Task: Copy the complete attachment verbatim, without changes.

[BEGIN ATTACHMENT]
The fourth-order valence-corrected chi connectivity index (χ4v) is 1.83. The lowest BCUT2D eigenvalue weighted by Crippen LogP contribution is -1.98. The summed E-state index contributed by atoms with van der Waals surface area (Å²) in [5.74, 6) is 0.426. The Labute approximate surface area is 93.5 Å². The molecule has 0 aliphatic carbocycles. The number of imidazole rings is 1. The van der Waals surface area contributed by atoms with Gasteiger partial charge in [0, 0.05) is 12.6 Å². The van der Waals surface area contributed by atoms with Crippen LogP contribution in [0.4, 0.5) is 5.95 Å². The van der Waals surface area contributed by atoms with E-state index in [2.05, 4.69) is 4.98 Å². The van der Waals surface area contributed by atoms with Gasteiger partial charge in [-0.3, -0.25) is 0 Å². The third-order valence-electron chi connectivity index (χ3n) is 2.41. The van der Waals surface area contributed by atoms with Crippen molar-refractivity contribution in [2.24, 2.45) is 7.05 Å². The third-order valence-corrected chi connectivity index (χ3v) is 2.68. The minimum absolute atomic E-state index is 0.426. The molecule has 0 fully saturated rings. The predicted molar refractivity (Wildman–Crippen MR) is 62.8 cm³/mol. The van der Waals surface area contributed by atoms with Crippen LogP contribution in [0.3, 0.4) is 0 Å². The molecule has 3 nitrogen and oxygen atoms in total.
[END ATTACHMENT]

The fourth-order valence-corrected chi connectivity index (χ4v) is 1.83. The lowest BCUT2D eigenvalue weighted by Crippen LogP contribution is -1.98. The summed E-state index contributed by atoms with van der Waals surface area (Å²) in [5.74, 6) is 0.426. The Labute approximate surface area is 93.5 Å². The molecule has 0 aliphatic carbocycles. The number of imidazole rings is 1. The van der Waals surface area contributed by atoms with Gasteiger partial charge in [0, 0.05) is 12.6 Å². The van der Waals surface area contributed by atoms with Crippen LogP contribution in [0.4, 0.5) is 5.95 Å². The van der Waals surface area contributed by atoms with E-state index in [2.05, 4.69) is 4.98 Å². The van der Waals surface area contributed by atoms with Gasteiger partial charge in [-0.3, -0.25) is 0 Å². The third-order valence-electron chi connectivity index (χ3n) is 2.41. The van der Waals surface area contributed by atoms with Crippen molar-refractivity contribution in [2.24, 2.45) is 7.05 Å². The third-order valence-corrected chi connectivity index (χ3v) is 2.68. The minimum absolute atomic E-state index is 0.426. The molecule has 0 fully saturated rings. The predicted molar refractivity (Wildman–Crippen MR) is 62.8 cm³/mol. The van der Waals surface area contributed by atoms with Crippen LogP contribution in [0.3, 0.4) is 0 Å². The molecule has 3 nitrogen and oxygen atoms in total.